Darren Groth is a Vancouver author and has written books Are You Seeing Me?, Infinite Blue, and Munro vs. the Coyote. Here are some of the highlights from his interview with Ryan, a fellow Teen Ambassador.
What motivates you to write your books? I noticed all your books have quite similar themes.
I’ve always wanted to write, ever since I was in Grade 7. I had a fantastic teacher then, called Mr. Wade and… this was about a hundred years ago, of course, since I was in grade 7… and he was very big on creative writing. That’s where my love for writing began. And regarding ideas, you’re very right, there’s a thematic thread running through my stuff…Themes of disability, which is related to my son, who’s on the autism spectrum. My son is sort of in the middle of the spectrum, which is different from Perry in “Are You Seeing Me?” who is on the more, what we call, higher-functioning end with some intellectual disability. And our son is very different from that, which is interesting because some people think that folks on the spectrum are the same, which is certainly not the case. But, our son’s situation is very inspiring for me creatively. I can think in the perspective of a parent, a caregiver, and also in the perspective of my daughter who is the sibling—a twin—of somebody with a disability. I sort of took that to the nth degree.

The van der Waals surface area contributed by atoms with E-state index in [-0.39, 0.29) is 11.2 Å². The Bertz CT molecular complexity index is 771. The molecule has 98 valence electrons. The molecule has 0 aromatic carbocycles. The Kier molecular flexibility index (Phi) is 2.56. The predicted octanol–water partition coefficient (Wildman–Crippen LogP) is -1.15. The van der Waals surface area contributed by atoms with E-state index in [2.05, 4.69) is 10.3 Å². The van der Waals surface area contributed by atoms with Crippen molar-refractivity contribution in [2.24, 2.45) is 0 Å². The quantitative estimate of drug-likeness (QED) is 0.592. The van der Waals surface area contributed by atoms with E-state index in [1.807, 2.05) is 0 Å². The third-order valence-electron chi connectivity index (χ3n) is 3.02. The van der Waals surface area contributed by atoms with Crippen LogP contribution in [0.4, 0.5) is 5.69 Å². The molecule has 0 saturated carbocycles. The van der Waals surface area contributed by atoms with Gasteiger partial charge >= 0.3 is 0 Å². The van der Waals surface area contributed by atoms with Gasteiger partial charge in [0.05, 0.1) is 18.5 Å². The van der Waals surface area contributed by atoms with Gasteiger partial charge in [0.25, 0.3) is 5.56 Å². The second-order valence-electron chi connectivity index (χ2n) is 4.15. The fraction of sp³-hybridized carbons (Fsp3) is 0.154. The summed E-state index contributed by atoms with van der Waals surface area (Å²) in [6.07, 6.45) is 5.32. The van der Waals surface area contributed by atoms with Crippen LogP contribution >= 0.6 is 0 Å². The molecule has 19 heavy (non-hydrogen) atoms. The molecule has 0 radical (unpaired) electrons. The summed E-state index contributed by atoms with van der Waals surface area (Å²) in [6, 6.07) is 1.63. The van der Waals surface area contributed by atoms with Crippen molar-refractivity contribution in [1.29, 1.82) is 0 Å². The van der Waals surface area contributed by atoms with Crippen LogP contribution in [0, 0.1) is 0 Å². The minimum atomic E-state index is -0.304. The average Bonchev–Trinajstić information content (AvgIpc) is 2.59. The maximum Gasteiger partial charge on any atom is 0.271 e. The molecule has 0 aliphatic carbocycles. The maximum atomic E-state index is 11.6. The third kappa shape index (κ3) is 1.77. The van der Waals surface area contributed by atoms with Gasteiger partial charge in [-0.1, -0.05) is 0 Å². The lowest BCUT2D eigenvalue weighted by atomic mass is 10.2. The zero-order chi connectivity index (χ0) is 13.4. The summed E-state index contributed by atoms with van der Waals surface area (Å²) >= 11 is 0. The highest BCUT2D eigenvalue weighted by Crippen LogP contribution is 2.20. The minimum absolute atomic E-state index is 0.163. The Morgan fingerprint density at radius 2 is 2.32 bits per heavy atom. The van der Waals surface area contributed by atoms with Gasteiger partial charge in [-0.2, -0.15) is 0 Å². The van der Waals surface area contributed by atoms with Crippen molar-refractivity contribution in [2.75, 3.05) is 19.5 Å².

So, I tend to grab things close to home. I use things that are close to home and things that I think about a lot. In fact, a lot of people seem to think these books are sort of documentaries… people have asked me: are these your twins? Well, no. They’re not, not at all. You take hold of a few things, and the characters sort of run with it. They become they’re people. It’s a little bit of magic, and a little bit of grabbing things that are close to home, which is where my ideas generally come from.
So, for the characters Justine and Perry, are they based on your children or are they from your imagination?